Boxer Bill Outlines More Ambitious Cuts than Waxman-Markey

Let our journalists help you make sense of the noise: Subscribe to the Mother Jones Daily newsletter and get a recap of news that matters.

The climate bill that Sens. Barbara Boxer (D-Calif.) and John Kerry (D-Mass.) will officially unveil tomorrow will include tougher near-term emissions targets than its House counterpart, according to a leaked draft now circulating around the Hill. It’s likely not the final version, as sources close to the bill’s authors say that last minute details are still being worked out.

The bill aims to cut emissions 20 percent below 2005 levels by 2020, up from a 17 percent cut outlined in the bill that the House passed in June. The bill also notably preserves the Environmental Protection Agency’s authority to regulate emission of greenhouse gases from large sources like coal-fired power plants, a provision that environmental activists were pushing for.

There were multiple leaked drafts on Tuesday. The latest—weighing in at 801 pages—is expected to be close to the final draft, and it includes four titles: a cap-and-trade title, an energy research title, a transition and adaptation title, and a title outlining emissions reductions in other areas. Outside of a few changes, the Boxer-Kerry bill largely mirrors the House effort. It aims to reduce carbon dioxide 42 percent by 2030 and aims to reduce emissions 83 percent by mid-century.

The bill leaves the portions on credit allocation and how the money derived from the sale or permits would be spent largely blank, however, portions expected to be among the most contentious. Those portions are expected to be filled in when Boxer releases her chairman’s mark sometime in mid-October, following initial hearings on the bill in her committee, Environment and Public Works.

Advocates for climate action working closely with the senators cautioned that this is only a draft, and that it is expected to change significantly before it goes to a vote. There are many holes to be filled in within the Environment and Public Works Committee, and the Commerce, Finance, Agriculture, and Foreign Relations committees will also make contributions to the final bill. The Senate Energy and Natural Resources Committee passed an energy bill in June that is expected to be included in the package that goes to the Senate floor as well.

“Though the process sounds daunting, complex processes are part and parcel of passing major legislation,” said Environmental Defense Fund spokesperson Tony Kreindler in an email to reporters. “The most important thing is that the draft be taken for what it is: a starting point that Senators can work with, tailor, and pass.”

The leaked draft contains other significant diversions from the House measure, intended to ease concerns about the bill’s impacts on the economy and US competitiveness in the world. The bill requires the head of the Environmental Protection Agency to give a a report to Congress each year “regarding whether China and India have adopted greenhouse gas emissions standards at least as strict as those standards required under this Act,” and if the administrator “determines that China and India have not adopted greenhouse gas emissions standards at least as stringent as those set forth in this Act, the Administrator shall notify each Member of Congress of his determination, and shall release his determination to the media.”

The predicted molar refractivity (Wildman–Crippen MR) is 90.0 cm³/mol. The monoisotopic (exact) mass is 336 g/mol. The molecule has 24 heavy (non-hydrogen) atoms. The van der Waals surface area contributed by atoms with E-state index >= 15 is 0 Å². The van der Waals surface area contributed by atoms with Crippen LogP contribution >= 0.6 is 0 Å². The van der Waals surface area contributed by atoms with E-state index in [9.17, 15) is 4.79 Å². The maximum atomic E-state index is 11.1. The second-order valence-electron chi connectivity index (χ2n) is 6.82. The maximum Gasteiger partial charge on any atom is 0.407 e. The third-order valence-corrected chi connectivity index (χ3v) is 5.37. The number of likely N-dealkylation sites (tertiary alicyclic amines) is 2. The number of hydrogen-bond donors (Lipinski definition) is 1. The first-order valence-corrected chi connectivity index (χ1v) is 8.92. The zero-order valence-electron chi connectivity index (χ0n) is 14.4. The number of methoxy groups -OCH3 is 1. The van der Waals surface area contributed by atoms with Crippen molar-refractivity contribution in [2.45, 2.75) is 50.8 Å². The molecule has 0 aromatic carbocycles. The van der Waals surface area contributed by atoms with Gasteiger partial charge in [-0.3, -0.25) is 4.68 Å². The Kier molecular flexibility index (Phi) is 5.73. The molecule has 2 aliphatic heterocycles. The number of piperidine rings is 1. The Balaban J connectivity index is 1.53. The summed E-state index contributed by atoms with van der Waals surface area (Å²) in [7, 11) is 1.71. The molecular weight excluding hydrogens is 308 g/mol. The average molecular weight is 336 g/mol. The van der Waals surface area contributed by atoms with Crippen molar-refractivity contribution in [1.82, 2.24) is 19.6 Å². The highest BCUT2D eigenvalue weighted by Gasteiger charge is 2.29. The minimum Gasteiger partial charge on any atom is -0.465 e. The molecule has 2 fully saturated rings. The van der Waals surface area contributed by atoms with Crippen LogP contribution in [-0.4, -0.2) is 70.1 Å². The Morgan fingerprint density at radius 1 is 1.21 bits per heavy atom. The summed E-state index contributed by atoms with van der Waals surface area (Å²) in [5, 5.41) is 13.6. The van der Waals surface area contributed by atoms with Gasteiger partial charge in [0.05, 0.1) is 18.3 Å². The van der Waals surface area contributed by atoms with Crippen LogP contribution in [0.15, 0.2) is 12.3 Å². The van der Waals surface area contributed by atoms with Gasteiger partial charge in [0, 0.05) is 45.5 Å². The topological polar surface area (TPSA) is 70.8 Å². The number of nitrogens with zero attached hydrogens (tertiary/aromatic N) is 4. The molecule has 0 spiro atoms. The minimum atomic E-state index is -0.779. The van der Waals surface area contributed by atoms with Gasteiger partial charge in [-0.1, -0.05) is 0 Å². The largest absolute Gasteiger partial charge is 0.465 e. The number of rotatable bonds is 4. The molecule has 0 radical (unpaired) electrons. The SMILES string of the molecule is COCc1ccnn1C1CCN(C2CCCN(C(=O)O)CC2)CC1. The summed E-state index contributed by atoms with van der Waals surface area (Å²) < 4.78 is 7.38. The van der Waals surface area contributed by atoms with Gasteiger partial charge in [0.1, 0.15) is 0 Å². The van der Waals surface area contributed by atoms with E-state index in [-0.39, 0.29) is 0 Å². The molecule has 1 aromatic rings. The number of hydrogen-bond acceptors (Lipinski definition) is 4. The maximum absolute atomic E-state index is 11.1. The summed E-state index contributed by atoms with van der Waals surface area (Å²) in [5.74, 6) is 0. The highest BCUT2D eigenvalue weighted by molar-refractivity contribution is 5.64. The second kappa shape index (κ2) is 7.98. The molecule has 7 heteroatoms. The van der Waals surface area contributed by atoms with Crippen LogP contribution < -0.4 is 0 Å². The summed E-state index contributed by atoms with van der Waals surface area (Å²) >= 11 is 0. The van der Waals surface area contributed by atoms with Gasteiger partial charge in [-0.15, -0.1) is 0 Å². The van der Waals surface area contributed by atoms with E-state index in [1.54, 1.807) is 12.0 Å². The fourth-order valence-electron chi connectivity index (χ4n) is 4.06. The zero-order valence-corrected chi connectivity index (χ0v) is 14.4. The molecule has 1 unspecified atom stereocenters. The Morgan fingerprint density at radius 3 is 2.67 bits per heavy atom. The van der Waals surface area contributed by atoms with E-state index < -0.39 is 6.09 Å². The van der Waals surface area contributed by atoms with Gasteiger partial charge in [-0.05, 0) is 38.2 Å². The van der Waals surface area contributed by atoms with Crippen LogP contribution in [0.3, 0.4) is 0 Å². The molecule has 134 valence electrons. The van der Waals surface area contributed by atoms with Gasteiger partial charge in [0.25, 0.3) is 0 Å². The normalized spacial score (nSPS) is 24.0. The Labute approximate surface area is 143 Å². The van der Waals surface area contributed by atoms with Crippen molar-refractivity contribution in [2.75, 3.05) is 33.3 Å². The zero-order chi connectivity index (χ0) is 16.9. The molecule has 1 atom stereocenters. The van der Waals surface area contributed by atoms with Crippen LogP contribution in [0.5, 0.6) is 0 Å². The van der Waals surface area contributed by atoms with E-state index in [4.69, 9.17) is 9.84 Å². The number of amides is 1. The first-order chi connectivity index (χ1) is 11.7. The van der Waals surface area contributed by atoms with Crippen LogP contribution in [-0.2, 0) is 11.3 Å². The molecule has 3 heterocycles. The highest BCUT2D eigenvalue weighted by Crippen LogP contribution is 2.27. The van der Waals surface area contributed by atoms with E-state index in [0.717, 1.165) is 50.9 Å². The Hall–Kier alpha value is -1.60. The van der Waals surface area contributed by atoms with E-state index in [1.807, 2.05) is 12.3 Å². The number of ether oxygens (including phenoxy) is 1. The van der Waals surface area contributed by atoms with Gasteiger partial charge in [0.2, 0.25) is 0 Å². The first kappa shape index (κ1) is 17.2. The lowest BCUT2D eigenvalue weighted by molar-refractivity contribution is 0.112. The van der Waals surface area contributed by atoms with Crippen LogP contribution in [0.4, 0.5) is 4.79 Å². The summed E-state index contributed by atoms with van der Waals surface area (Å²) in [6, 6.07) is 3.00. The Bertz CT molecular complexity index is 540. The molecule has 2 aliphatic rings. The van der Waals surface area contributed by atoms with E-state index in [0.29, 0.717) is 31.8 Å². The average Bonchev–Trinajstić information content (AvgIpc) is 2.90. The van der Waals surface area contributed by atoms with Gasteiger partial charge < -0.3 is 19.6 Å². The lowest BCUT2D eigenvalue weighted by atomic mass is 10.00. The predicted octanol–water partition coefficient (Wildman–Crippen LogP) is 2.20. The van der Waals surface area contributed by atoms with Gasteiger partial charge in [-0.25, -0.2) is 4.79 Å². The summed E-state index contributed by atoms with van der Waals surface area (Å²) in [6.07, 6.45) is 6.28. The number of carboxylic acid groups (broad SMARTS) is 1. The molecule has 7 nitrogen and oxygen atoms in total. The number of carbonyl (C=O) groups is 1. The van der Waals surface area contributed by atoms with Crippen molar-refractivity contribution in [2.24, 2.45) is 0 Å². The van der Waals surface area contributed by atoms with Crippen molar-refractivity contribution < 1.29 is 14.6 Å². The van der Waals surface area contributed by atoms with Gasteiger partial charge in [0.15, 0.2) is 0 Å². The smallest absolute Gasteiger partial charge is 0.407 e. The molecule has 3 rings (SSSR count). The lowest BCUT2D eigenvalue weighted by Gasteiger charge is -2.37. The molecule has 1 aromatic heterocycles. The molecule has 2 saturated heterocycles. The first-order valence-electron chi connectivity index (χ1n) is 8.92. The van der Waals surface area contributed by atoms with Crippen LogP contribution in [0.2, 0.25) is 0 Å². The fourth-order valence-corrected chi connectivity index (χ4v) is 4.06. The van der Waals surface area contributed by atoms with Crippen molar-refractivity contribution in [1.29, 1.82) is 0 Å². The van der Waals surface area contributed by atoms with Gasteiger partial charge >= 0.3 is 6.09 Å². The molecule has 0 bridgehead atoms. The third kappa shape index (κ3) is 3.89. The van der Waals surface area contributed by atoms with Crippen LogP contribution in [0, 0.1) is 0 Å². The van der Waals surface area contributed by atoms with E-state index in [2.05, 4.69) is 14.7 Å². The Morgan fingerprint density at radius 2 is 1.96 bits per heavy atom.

To control the price of permits under a cap-and-trade plan, the bill would also establish a strategic allowance reserve that allows the EPA to increase the number of available additional credits if prices spike. It also puts the Commodity Futures Trading Commission in charge of regulating the carbon market, and seeks to empower regulators to curb “excessive speculation” that can drive prices higher. And like the House bill, it will allow companies to purchase offsets in lieu of direct emissions reductions.

The bill also has a short nuclear title, covering “nuclear grants and programs” and “nuclear waste research and development,” though it is not fully fleshed out.

Boxer and Kerry will unveil their final proposed draft in a press conference on the Hill Wednesday morning.


Headshot of Editor in Chief of Mother Jones, Clara Jeffery

It sure feels that way to me, and here at Mother Jones, we’ve been thinking a lot about what journalism needs to do differently, and how we can have the biggest impact.

We kept coming back to one word: corruption. Democracy and the rule of law being undermined by those with wealth and power for their own gain. So we're launching an ambitious Mother Jones Corruption Project to do deep, time-intensive reporting on systemic corruption, and asking the MoJo community to help crowdfund it.

We aim to hire, build a team, and give them the time and space needed to understand how we got here and how we might get out. We want to dig into the forces and decisions that have allowed massive conflicts of interest, influence peddling, and win-at-all-costs politics to flourish.

It's unlike anything we've done, and we have seed funding to get started, but we're looking to raise $500,000 from readers by July when we'll be making key budgeting decisions—and the more resources we have by then, the deeper we can dig. If our plan sounds good to you, please help kickstart it with a tax-deductible donation today.

Thanks for reading—whether or not you can pitch in today, or ever, I'm glad you're with us.

Signed by Clara Jeffery

Clara Jeffery, Editor-in-Chief

payment methods

We Recommend